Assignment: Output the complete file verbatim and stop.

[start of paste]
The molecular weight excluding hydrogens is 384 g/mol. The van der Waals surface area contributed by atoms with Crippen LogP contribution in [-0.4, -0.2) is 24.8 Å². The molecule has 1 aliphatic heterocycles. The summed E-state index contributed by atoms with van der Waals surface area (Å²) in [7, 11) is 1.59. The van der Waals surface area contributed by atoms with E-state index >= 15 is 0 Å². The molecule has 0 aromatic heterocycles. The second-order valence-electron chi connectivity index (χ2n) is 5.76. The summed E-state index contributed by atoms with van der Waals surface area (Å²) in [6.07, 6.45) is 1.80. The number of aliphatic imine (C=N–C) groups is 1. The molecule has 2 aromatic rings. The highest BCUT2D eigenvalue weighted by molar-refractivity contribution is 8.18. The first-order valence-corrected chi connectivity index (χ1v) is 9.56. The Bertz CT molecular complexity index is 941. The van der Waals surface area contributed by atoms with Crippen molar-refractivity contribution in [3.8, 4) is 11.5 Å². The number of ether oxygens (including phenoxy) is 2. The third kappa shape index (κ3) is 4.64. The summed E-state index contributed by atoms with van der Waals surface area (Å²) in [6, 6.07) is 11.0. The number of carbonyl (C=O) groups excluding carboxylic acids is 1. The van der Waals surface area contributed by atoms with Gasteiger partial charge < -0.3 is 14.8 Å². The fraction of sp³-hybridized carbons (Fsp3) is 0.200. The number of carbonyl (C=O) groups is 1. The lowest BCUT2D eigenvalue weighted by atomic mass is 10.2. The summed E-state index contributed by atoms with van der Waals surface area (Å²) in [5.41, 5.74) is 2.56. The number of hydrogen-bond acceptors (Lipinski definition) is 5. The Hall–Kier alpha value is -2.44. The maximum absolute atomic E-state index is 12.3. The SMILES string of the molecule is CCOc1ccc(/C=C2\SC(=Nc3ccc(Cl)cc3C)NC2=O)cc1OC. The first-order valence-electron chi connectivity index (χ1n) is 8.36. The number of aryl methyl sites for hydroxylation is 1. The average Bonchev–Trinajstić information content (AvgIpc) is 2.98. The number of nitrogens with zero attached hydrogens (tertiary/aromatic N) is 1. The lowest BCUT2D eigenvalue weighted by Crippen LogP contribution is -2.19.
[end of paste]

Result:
The molecular weight excluding hydrogens is 384 g/mol. The van der Waals surface area contributed by atoms with Crippen LogP contribution in [-0.4, -0.2) is 24.8 Å². The molecule has 1 aliphatic heterocycles. The summed E-state index contributed by atoms with van der Waals surface area (Å²) in [7, 11) is 1.59. The van der Waals surface area contributed by atoms with E-state index >= 15 is 0 Å². The molecule has 0 aromatic heterocycles. The second-order valence-electron chi connectivity index (χ2n) is 5.76. The summed E-state index contributed by atoms with van der Waals surface area (Å²) in [6.07, 6.45) is 1.80. The number of aliphatic imine (C=N–C) groups is 1. The molecule has 2 aromatic rings. The highest BCUT2D eigenvalue weighted by molar-refractivity contribution is 8.18. The first-order valence-corrected chi connectivity index (χ1v) is 9.56. The Bertz CT molecular complexity index is 941. The van der Waals surface area contributed by atoms with Crippen molar-refractivity contribution in [3.8, 4) is 11.5 Å². The number of ether oxygens (including phenoxy) is 2. The third kappa shape index (κ3) is 4.64. The summed E-state index contributed by atoms with van der Waals surface area (Å²) in [6, 6.07) is 11.0. The number of carbonyl (C=O) groups excluding carboxylic acids is 1. The van der Waals surface area contributed by atoms with Gasteiger partial charge < -0.3 is 14.8 Å². The fraction of sp³-hybridized carbons (Fsp3) is 0.200. The number of carbonyl (C=O) groups is 1. The lowest BCUT2D eigenvalue weighted by atomic mass is 10.2. The summed E-state index contributed by atoms with van der Waals surface area (Å²) in [5.41, 5.74) is 2.56. The number of hydrogen-bond acceptors (Lipinski definition) is 5. The Hall–Kier alpha value is -2.44. The maximum absolute atomic E-state index is 12.3. The SMILES string of the molecule is CCOc1ccc(/C=C2\SC(=Nc3ccc(Cl)cc3C)NC2=O)cc1OC. The first-order valence-electron chi connectivity index (χ1n) is 8.36. The number of aryl methyl sites for hydroxylation is 1. The average Bonchev–Trinajstić information content (AvgIpc) is 2.98. The number of nitrogens with zero attached hydrogens (tertiary/aromatic N) is 1. The lowest BCUT2D eigenvalue weighted by Crippen LogP contribution is -2.19.